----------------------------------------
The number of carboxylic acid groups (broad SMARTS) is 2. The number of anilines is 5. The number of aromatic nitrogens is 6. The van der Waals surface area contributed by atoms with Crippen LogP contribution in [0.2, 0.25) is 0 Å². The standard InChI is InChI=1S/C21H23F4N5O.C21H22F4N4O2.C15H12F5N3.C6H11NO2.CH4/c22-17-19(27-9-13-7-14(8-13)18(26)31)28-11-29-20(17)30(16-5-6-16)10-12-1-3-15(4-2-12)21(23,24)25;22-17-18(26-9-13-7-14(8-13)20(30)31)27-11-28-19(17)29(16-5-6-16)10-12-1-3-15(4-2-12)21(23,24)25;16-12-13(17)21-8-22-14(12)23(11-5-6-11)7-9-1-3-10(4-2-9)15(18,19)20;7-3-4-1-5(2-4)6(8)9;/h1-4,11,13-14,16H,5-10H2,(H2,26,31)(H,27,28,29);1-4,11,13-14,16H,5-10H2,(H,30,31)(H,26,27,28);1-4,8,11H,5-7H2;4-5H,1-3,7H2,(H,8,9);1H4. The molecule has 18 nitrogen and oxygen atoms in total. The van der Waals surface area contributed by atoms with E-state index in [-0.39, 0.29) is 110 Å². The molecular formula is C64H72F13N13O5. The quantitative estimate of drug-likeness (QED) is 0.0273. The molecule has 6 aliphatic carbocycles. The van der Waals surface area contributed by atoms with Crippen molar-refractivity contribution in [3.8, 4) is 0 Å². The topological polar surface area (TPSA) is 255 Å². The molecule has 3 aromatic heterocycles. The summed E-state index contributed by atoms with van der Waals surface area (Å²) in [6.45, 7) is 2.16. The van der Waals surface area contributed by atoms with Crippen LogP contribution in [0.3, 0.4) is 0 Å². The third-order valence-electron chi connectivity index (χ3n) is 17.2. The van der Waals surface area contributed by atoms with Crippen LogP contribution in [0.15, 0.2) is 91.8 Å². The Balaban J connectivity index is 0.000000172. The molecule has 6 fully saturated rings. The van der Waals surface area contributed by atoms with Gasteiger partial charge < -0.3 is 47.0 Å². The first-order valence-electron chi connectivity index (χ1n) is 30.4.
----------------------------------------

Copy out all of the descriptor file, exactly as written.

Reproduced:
The number of carboxylic acid groups (broad SMARTS) is 2. The number of anilines is 5. The number of aromatic nitrogens is 6. The van der Waals surface area contributed by atoms with Crippen LogP contribution in [0.2, 0.25) is 0 Å². The standard InChI is InChI=1S/C21H23F4N5O.C21H22F4N4O2.C15H12F5N3.C6H11NO2.CH4/c22-17-19(27-9-13-7-14(8-13)18(26)31)28-11-29-20(17)30(16-5-6-16)10-12-1-3-15(4-2-12)21(23,24)25;22-17-18(26-9-13-7-14(8-13)20(30)31)27-11-28-19(17)29(16-5-6-16)10-12-1-3-15(4-2-12)21(23,24)25;16-12-13(17)21-8-22-14(12)23(11-5-6-11)7-9-1-3-10(4-2-9)15(18,19)20;7-3-4-1-5(2-4)6(8)9;/h1-4,11,13-14,16H,5-10H2,(H2,26,31)(H,27,28,29);1-4,11,13-14,16H,5-10H2,(H,30,31)(H,26,27,28);1-4,8,11H,5-7H2;4-5H,1-3,7H2,(H,8,9);1H4. The molecule has 18 nitrogen and oxygen atoms in total. The van der Waals surface area contributed by atoms with E-state index in [-0.39, 0.29) is 110 Å². The molecular formula is C64H72F13N13O5. The quantitative estimate of drug-likeness (QED) is 0.0273. The molecule has 6 aliphatic carbocycles. The van der Waals surface area contributed by atoms with Crippen molar-refractivity contribution in [3.8, 4) is 0 Å². The topological polar surface area (TPSA) is 255 Å². The molecule has 3 aromatic heterocycles. The summed E-state index contributed by atoms with van der Waals surface area (Å²) in [6.45, 7) is 2.16. The van der Waals surface area contributed by atoms with Crippen LogP contribution in [0.3, 0.4) is 0 Å². The third-order valence-electron chi connectivity index (χ3n) is 17.2. The van der Waals surface area contributed by atoms with Crippen LogP contribution in [0.15, 0.2) is 91.8 Å². The Balaban J connectivity index is 0.000000172. The molecule has 6 fully saturated rings. The van der Waals surface area contributed by atoms with Gasteiger partial charge < -0.3 is 47.0 Å². The first-order valence-electron chi connectivity index (χ1n) is 30.4.